Register For Our Mailing List

Register to receive our free weekly newsletter including editorials.

Home / 175

Decarbonisation, energy storage and efficiency

This paper discusses current themes in the electric utility sector, specifically in decarbonisation, energy efficiency and energy storage.

Are renewables cost competitive?

The cost of onshore wind energy declined by 65% between 1988 and 2014 (according to the International Renewable Energy Agency) due to economies of scale, technology innovations and operational and maintenance improvements. Onshore wind can compete with fossil fuels, with the levelised cost of onshore wind estimated to be below €0.05 per kilowatt hour (kWh) versus coal at €0.049 / kWh and gas at €0.041 / kWh.

The expectation is that wind will continue to get cheaper as better siting, longer blades and taller towers drive productivity gains. In the UK, load factors have risen from around 34% in 2003 to around 45% in 2014. This is set to increase due to the high levels of R&D now being spent in an industry that has gone from a standing start to having key global turbine manufacturers such as Siemens, General Electric and Vestas.

Are renewables growing as part of the energy mix?

Renewable capacity additions represented about half the world’s total capacity additions in 2014, supported by:

(1) country and state decarbonisation targets eg US renewable portfolio standards (RPS) and EU carbon targets

(2) carbon taxes and UK carbon floor

(3) tax incentives eg US production tax credits and investment tax credits

(4) the social implications of burning fossil fuels such as smog, and

(5) reduced fossil fuel subsidies in countries including India, Indonesia and Spain.

We expect renewables will represent a growing portion of new generation capacity in the future, due to the above points and a lack of economically viable clean coal plants.

Is energy storage a game changer?

In short, yes. Effective energy storage can help back up intermittent renewable power and be used to power electric vehicles. Similar to renewables, the level of investment into lithium ion storage has seen prices decline dramatically. Tesla’s Gigafactory is currently producing batteries at US$190 per kWh, with an expectation of 30% reduction coming from economies of scale, reduction of waste, a closer supply chain, vertical integration and process optimisation.

Much as RPS targets were first introduced on a state by state basis in the US, some US states are now starting to commit to targets for battery storage. So far, California and Oregon have set targets for the development of storage, with Massachusetts potentially the next to implement. California has stipulated that its three large investor-owned utilities (Edison International, PG&E, and Sempra) must commit 1,324 megawatts of storage by 2024, which is around 2% of California’s peak load.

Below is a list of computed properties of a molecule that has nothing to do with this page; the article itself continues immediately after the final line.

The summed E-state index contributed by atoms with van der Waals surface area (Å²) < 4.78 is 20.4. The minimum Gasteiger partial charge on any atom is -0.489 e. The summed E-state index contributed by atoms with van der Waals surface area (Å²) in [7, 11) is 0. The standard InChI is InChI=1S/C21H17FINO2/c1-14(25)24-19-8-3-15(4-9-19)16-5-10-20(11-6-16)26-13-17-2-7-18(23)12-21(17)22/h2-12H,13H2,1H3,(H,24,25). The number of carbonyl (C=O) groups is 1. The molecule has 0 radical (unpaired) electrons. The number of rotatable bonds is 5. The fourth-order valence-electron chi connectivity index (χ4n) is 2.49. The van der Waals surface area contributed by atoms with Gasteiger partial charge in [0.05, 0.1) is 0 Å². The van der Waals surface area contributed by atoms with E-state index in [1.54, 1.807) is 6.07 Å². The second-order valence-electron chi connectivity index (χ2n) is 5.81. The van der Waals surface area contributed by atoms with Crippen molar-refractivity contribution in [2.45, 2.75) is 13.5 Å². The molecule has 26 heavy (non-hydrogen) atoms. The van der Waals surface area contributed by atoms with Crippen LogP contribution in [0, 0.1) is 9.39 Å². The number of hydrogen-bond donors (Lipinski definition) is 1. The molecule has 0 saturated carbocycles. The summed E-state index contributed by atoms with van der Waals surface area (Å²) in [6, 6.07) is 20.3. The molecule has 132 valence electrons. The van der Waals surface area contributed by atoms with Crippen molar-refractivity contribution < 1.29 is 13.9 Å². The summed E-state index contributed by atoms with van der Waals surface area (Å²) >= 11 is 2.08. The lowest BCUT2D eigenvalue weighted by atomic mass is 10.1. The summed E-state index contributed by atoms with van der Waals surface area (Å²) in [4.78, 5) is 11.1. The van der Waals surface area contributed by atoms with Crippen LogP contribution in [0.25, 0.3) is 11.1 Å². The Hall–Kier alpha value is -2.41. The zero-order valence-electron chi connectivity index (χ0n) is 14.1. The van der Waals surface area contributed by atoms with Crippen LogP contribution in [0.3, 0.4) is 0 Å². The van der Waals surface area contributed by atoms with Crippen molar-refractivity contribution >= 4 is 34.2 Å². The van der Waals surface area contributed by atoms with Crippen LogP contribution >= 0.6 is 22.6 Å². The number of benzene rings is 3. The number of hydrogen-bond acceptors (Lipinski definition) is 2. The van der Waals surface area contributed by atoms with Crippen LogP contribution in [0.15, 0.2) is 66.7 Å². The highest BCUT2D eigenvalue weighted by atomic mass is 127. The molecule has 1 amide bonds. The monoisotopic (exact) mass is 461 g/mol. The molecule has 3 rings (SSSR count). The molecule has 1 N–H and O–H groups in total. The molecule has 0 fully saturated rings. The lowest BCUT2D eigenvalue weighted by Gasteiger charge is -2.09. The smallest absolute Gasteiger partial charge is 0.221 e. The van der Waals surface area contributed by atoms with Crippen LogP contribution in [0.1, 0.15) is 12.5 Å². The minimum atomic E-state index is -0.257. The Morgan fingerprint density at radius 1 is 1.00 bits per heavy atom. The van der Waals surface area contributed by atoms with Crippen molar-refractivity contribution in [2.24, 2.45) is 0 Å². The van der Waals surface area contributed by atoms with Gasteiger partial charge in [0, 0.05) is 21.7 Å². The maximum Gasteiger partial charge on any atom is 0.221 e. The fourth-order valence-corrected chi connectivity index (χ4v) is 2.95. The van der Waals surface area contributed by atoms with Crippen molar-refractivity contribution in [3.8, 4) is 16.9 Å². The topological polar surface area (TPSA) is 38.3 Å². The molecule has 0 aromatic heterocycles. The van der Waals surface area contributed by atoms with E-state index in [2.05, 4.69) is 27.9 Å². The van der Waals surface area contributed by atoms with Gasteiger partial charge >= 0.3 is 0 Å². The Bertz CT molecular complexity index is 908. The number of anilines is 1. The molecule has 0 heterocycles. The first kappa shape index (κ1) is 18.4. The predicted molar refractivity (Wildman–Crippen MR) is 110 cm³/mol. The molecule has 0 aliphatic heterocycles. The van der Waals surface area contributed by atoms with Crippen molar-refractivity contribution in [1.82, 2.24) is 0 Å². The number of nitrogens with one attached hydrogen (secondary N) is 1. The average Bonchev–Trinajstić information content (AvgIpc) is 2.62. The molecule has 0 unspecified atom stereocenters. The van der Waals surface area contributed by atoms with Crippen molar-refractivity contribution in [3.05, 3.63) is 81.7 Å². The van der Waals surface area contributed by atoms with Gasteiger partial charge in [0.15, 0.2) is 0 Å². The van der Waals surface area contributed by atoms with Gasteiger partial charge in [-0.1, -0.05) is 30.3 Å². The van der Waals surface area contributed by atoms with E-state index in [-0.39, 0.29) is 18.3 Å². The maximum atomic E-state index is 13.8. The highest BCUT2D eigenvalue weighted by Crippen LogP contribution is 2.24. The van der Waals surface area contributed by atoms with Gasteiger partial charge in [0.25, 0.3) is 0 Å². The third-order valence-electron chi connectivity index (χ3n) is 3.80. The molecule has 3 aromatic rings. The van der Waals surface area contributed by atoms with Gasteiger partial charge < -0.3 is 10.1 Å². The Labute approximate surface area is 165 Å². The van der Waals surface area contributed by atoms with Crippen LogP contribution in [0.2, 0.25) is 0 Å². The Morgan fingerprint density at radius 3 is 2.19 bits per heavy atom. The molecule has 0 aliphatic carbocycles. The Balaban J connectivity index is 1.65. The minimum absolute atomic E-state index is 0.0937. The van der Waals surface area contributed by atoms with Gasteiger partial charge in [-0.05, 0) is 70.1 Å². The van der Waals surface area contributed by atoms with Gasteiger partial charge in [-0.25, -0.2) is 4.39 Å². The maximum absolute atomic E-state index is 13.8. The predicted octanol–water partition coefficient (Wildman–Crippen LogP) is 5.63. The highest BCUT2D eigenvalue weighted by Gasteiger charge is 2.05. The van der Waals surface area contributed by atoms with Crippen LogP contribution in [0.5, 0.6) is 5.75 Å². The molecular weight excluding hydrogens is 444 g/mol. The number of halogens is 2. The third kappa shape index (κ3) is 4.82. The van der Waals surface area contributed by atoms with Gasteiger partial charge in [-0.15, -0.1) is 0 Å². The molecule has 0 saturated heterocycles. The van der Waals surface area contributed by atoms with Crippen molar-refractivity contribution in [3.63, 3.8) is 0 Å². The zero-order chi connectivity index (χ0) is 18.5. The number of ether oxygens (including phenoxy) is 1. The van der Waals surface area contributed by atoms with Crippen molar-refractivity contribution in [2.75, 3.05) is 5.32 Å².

Is energy efficiency real?

Energy efficiency is having an undeniable impact on electricity consumption. Energy intensity, a measure of energy consumption per unit of gross domestic product, declined by nearly one third between 1990 and 2015. Companies in the US are tending to report flat to negative load growth. Some US states, led by California, are promoting energy efficiency by decoupling utilities’ revenues from volume usage.

The driving force behind energy reduction is more energy-efficient homes and appliances. More homes are being insulated, efficient condensing boilers are replacing standard boilers, houses are being double glazed and appliances are more efficient. This trend in energy consumption per household will continue as buildings and appliances get smarter and more energy efficient.

Make hay whilst the sun shines

Rooftop solar has declined in cost significantly. The subsidies that many countries offer encourages residential customers to install rooftop panels on their homes.

Solar photovoltaic – lower costs, higher capacity

Source: Solar Energy Industries Association

However, a mismatch can occur between when solar energy is generated and when it is used. At these times, the distribution grid is used much like storage so that energy can be used when it is needed rather than when produced. For example, New York State is developing a system that compensates both the customer for excess energy sold to the grid, and the grid company for providing the transmission infrastructure to the household. New York aims to transform utilities such as National Grid and Iberdrola into distribution system platform providers, changing their responsibilities to include overseeing the interconnection of distributed resources. We believe this puts these utilities at the forefront of changes that could later be rolled out across other states with sunny climates.


Rebecca Sherlock is a Senior Investment Analyst at Colonial First State Global Asset Management. This article provides general information not specific to any investor's circumstances.



Momentum or rupture: has demand for oil already peaked?

Ignore solar parity at your investing peril